Police ID Gunman in Deadly Pitt Clinic Shooting

The gunman was killed by campus police, according to authorities

A gunman who killed one person and shot several others at a University of Pittsburgh psychiatric clinic before being shot dead by police was identified Friday as a 30-year-old local man.

The man, John Shick, was armed with two handguns traced to Texas, one of which had been reported stolen, police said.

Police still don't have a motive for Thursday's shooting by Shick, who's believed to have lived in Pittsburgh's Shadyside neighborhood near the hospital.

Police confirmed his name at a Friday news conference in which they released a more detailed description of the shooting. They said it's too early for them to have determined if Shick had any criminal history or mental health problems.

Police confirmed what they'd previously believed was true: At least one University of Pittsburgh police officer shot and killed Shick to end the rampage.

The gunman had two semiautomatic pistols when he shot seven people, including 25-year-old Michael Schaab, of Edgewood, who was pronounced dead at the scene about 80 minutes after the shooting began, the medical examiner's office said. An eighth person was hurt, but officials say that injury was not gunshot-related. The surviving victims are all expected to recover.

Mary Schaab, the dead victim's mother, told The Associated Press on Friday that authorities have told them “absolutely nothing” beyond notifying them of her son's death. A state trooper from a barracks nearest to their Greensburg home brought the news to the family late Thursday night.

Until the trooper arrived, the family was glued to television news reports but assumed her son was safe, Schaab said.

“We sat and watched the news for hours and not even thinking (he might be a victim) because he worked on another floor, an upper floor,” Schaab said. The shooting occurred in the first floor lobby.

Schaab said her son had worked at the clinic since graduating with a psychology degree from Pitt, and was going back to school to get his master's in occupational therapy. He had also recently gotten engaged.

“We were just planning his wedding,” she said, sobbing. “March 2013.”

Michael Schaab had just one sibling, a sister Nancy, 26, who was fatally shot during a domestic dispute in October 2010. Her live-in boyfriend is serving 6 to 15 years in prison for voluntary manslaughter.

Schaab said her son loved his job and that his patients and their families thought highly of him.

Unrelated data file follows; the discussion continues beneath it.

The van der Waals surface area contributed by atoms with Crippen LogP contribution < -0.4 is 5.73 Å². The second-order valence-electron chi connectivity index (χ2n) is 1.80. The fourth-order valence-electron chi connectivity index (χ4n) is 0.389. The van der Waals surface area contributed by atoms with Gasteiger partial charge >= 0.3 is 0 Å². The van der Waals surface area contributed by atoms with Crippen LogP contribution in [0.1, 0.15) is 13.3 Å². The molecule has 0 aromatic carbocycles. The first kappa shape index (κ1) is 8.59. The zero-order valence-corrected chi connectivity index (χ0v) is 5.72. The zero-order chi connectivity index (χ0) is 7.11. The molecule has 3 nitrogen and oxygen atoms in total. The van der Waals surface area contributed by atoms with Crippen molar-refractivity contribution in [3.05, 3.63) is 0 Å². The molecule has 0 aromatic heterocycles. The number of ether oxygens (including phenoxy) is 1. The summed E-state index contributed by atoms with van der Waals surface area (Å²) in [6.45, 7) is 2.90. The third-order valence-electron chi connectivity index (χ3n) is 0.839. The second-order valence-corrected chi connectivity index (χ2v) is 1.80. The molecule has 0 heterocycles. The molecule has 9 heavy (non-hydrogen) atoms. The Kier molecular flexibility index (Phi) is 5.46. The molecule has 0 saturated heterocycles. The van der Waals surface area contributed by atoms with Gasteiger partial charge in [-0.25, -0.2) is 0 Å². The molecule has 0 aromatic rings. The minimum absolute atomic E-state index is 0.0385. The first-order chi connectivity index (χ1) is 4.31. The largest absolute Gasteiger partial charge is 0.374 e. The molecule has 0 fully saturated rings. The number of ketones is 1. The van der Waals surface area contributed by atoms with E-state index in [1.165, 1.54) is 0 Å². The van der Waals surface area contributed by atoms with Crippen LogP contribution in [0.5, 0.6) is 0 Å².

“I have letters from patients' families that just raved about him, about how good he was to their spouses or mother or father,” Schaab said. “He was the best person in the whole world.”

The clinic was open Friday and police and extra security could be seen checking employee's identification as they entered the front lobby, where authorities say the shootings occurred.

Gregory Brant told the AP he was barricaded in a first-floor waiting room when the gunfire began Thursday afternoon. For 15 minutes, it was fear and pandemonium.

“We heard a bunch of yelling, some shooting, people yelling, ‘Hide! Hide!’” Brant said. “Everyone's yelling, `Stay down!’”

Brant and six other people, including a young girl and her parents, were in a waiting room when the chaos began. They cowered in a corner, hoping they wouldn't be seen. But the men in the room quickly decided that if the gunman entered, they'd rush him.

We were kind of sitting ducks,” Brant said. “Luckily, he didn't see us in there, and we didn't make eye contact with him.”

Officials at the University of Pittsburgh Medical Center said they were treating five adult patients, including two who had undergone surgery. The hospital said a man and a woman were listed in serious condition Friday morning.

John Leight Sr., of Shaler Township, told the AP that the woman is his 64-year-old wife, Kathryn Leight, a receptionist at the clinic.

Leight's son, John Jr., told the Pittsburgh Post-Gazette that the family has been told his 64-year-old stepmother had been shot four times and underwent emergency surgery. He said the woman remained in intensive care, but had been taken off a ventilator and was breathing on her own.

Two others were treated and released, according the hospital officials.

One of the injured was a police officer who was grazed by a bullet. The injured people included employees and a visitor, said Dr. Donald Yealy, chair of emergency medicine at the university's medical school.

The clinic is a couple of miles from downtown, near the heart of the Pitt campus and its affiliated medical center.

Pitt sent out email and text alerts shortly after 2 p.m. to warn people of the shooting.

“An active shooter has been identified at Western Psychiatric Institute. Several injured,'' the alert said. “Possible second actor in Western Psych. Lockdown recommended until further notice. If safe to do so, tell others of this message.”

Reports about a possible second gunman and a hostage situation at the clinic or at a nearby hospital were unfounded, UPMC spokesman Paul Wood said later.

Mayor Luke Ravenstahl said authorities are still investigating whether the gunman reached the second floor of the clinic building, since there were reports of shell casings there.

SWAT teams shut the street off and adjacent buildings were put on lockdown. But a few blocks away people went on with their business. Most students are on spring break, though offices and buildings are open.

The psychiatric clinic has 292 beds but reported more than 372,000 outpatient visits and just over 11,000 emergency room visits in 2010, along with $79 million in research funding.

UPMC chief executive Jeffrey Romoff said the health network was ``deeply, deeply saddened by today's events'' and expressed ``deepest sympathy to the victims and their families.''

Copyright AP - Associated Press
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